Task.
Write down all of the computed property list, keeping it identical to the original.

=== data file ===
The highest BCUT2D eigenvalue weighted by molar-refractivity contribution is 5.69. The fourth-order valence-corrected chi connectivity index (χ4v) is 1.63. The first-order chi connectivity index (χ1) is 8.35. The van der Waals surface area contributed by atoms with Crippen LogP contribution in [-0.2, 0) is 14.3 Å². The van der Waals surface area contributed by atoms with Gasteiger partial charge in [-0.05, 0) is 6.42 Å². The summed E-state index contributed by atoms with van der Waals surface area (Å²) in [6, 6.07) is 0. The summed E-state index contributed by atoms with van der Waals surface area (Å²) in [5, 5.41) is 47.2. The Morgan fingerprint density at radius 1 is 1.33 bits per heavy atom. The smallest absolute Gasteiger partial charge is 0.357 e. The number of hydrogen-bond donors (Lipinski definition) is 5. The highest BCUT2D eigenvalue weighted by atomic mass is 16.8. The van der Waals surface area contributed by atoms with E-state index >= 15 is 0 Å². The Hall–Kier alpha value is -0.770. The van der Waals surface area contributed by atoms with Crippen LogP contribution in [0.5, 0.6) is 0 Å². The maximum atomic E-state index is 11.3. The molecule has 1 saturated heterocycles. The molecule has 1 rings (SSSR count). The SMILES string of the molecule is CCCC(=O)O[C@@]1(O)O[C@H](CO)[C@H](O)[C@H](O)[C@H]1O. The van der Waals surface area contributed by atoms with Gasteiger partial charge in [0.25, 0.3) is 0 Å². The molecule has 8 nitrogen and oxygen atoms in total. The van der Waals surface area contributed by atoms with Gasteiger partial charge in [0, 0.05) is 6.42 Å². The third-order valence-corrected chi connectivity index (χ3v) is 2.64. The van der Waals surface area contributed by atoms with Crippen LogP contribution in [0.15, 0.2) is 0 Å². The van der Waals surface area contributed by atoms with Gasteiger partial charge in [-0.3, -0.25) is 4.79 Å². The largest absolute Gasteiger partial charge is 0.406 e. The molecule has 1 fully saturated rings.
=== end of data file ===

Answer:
The highest BCUT2D eigenvalue weighted by molar-refractivity contribution is 5.69. The fourth-order valence-corrected chi connectivity index (χ4v) is 1.63. The first-order chi connectivity index (χ1) is 8.35. The van der Waals surface area contributed by atoms with Crippen LogP contribution in [-0.2, 0) is 14.3 Å². The van der Waals surface area contributed by atoms with Gasteiger partial charge in [-0.05, 0) is 6.42 Å². The summed E-state index contributed by atoms with van der Waals surface area (Å²) in [6, 6.07) is 0. The summed E-state index contributed by atoms with van der Waals surface area (Å²) in [5, 5.41) is 47.2. The Morgan fingerprint density at radius 1 is 1.33 bits per heavy atom. The smallest absolute Gasteiger partial charge is 0.357 e. The number of hydrogen-bond donors (Lipinski definition) is 5. The highest BCUT2D eigenvalue weighted by atomic mass is 16.8. The van der Waals surface area contributed by atoms with E-state index >= 15 is 0 Å². The Hall–Kier alpha value is -0.770. The van der Waals surface area contributed by atoms with Crippen LogP contribution in [0.5, 0.6) is 0 Å². The maximum atomic E-state index is 11.3. The molecule has 1 saturated heterocycles. The molecule has 1 rings (SSSR count). The SMILES string of the molecule is CCCC(=O)O[C@@]1(O)O[C@H](CO)[C@H](O)[C@H](O)[C@H]1O. The van der Waals surface area contributed by atoms with Gasteiger partial charge in [0.25, 0.3) is 0 Å². The molecule has 8 nitrogen and oxygen atoms in total. The van der Waals surface area contributed by atoms with Gasteiger partial charge in [0, 0.05) is 6.42 Å². The third-order valence-corrected chi connectivity index (χ3v) is 2.64. The van der Waals surface area contributed by atoms with Crippen LogP contribution in [0.15, 0.2) is 0 Å². The van der Waals surface area contributed by atoms with Gasteiger partial charge in [-0.3, -0.25) is 4.79 Å². The largest absolute Gasteiger partial charge is 0.406 e. The molecule has 1 fully saturated rings.